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Tuesday December 7th, 2021

New Range Rover Evoque — City Car or Softroader?

The new Evoque retains the same basic design cues as the first generation.

Ten years ago, the Evoque answered a question no one thought of asking: what happens if youtook the utility out of “Sports Utility Vehicle?” The falloutsaw the creation and subsequent mushrooming of a new segment. Players include all of the German luxury brands, each offering their own interpretation of what a small, stylish SUV should be.

This, the sequel to the original city-SUV, will be hugely important to the company. In the face of a global slowdown in sales, accentuated by waning demand in China, Land Rover desperately need a win. But the Evoquefinds itself up against a slew of new rivals. And it’s not just the newly-created competition, but internally too. The Land Rover range has been extended to the point in which many observers see multiple models fulfilling the same role. For Sri Lanka, largely due to tax considerations, the Evoque is priced similarly to their own Velar, and Discovery Sport.

Virtually identical in dimensions to the previous model, the Evoque remains suited for city-dwelling.

On Land Rover’s part, they’re clear with who the new Evoque is targeted at. Gone are the emblazoned claims of the Evoque’s off-road ability. In comes positioning as a car for the city. As such, the Evoque’s external dimensions remain largely the same as the original – ideal for navigating tight alleys and multi-storey car parks. Dive a little deeper and you’ll find the Evoque is still fairly capable off-road. It has AWD, terrain-response, hill-decent control and can be outfitted with ultra-sonic depth sensors for water wading. But this is a segment dominated by style; something that, when first launched, the Evoque was lauded for.

The silhouette of the original has been carried over. The broad strokes are roughly the same, but the chunky details have been smoothed over. There’s a subtle gravitation towards the cleaner elements that were introduced with the Velar. And, like the Velar, you now get the choice of an R-Dynamic design pack which adds fake vents and aggressive bumpers. And, due to waning demand, there’s no longer a 3-door, nor a convertible either.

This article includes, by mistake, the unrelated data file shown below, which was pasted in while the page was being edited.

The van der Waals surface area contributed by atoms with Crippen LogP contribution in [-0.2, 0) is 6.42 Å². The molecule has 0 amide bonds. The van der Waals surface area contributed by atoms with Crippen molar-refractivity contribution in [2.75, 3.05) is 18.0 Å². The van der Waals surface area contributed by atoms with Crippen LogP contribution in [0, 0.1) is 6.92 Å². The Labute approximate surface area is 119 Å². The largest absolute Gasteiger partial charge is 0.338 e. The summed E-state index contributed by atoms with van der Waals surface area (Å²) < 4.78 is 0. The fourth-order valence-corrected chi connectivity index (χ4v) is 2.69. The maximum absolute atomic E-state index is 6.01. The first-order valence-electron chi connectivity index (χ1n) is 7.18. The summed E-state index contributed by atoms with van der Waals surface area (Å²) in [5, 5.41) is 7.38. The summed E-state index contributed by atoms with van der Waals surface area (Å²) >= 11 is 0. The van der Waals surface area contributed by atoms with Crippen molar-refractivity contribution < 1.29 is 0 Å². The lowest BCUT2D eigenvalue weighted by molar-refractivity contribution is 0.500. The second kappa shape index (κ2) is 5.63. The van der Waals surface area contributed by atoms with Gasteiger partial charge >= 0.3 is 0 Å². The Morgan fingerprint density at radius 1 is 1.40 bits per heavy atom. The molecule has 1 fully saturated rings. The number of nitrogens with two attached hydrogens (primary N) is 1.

Although primarily geared for towns, there’s still an emphasis on off-road ability. Some models can be outfitted with depth sensors for wading.

For now, the Evoqueis offered with just one engine: a two-litre four-cylinder petrol mild-hybrid. It comes in three states of tune, with the model designation denoting power. P200, P250 and P300 have the corresponding amounts of horsepower. Being a mild-hybrid, the Evoque is never really an EV. Rather, the engine is shut down when coming to a stop, and the electric motor aids acceleration. The real headliner for Sri Lanka will be the import-tax-friendly 1.5 litre full hybrid. The full-on hybrids were slated for launch later in 2020, although with the current standstill mandated by the Coronavirus, that’s likely to be pushed back

The P250 is what we tested and has, as the name implies, 250bhp. P200 and P300 variants also exist.

Inside the Evoque, the centre console is predominantly made of screen. Glossy and glary, there are very few physical buttons – the three screens are the main way to interact with the various options and functions. The layout looks less futuristic now than what it did when it was introduced on the Velar. The interior remains a nice place to be, with plush-feeling materials used liberally. If anything, the new car feels a cut above its predecessor in this department, offering a more relaxed and plush cabin.

The Evoque’s interior follows the same as what was set out in the Velar — Twin screens take up the bulk of the facia.

We had the opportunity of testing old and new back-to-back. It became apparent that the new car edges even further away from the utilitarian underpinnings of LR’s forbears. Ride is well-controlled, although the magnetically adjustable suspension (coils, not air) don’t allow for the wafting sensation found in the flagship Range Rover. Instead, expect to feel the road, especially if rolling on larger wheels. But all is done while keeping body motion in check, despite rather numb steering.

There’s a large range of wheel options on offer. But without the benefit of air-suspension, wheel size has a direct bearing on comfort.

The 2-litre engine performs well, although it’s not the quietist, as it gets buzzy around the latter part of the tachometer. Despite having 250BHP you’re hard-pressed to feel it. This is likely down to significant weight gain; a result of steel being used predominantly within the new platform. At over 1800kgs it’s at least 200kgs heavier than the older car.

The centre screen can display a variety of info, including turn-by-turn navigation.

Overall, the Evoque has a lot going for it. Sadly, a tax-induced eye-watering price of LKR25mn means the few that are here will likely remain fairly exclusive. Once the hybrid, 3-cylinder version arrives the appeal will increase. Assuming taxes stay at the levels they are now the 1.5 litre hybrid may just sneak in under LKR15mn – a price that’s far more palatable for an SUV that will likely never leave the city. Just as intended.


Engine: 2.0 litre 4-cyl turbocharged petrol mild-hybrid, 249bhp, 365NM
Gearbox: 9-speed automatic
Performance: 0-100kmph 7.5secs, 230kmph
Price: LKR25mn*
*Prices are accurate for model and trim specified at the time of publishing

Sam D. Smith in an automotive editor and journalist with a life-long passion for all things car. He is a member of the Guild of Motoring Writers (UK) and nominee for the Sir William Lyons Award for automotive journalism.


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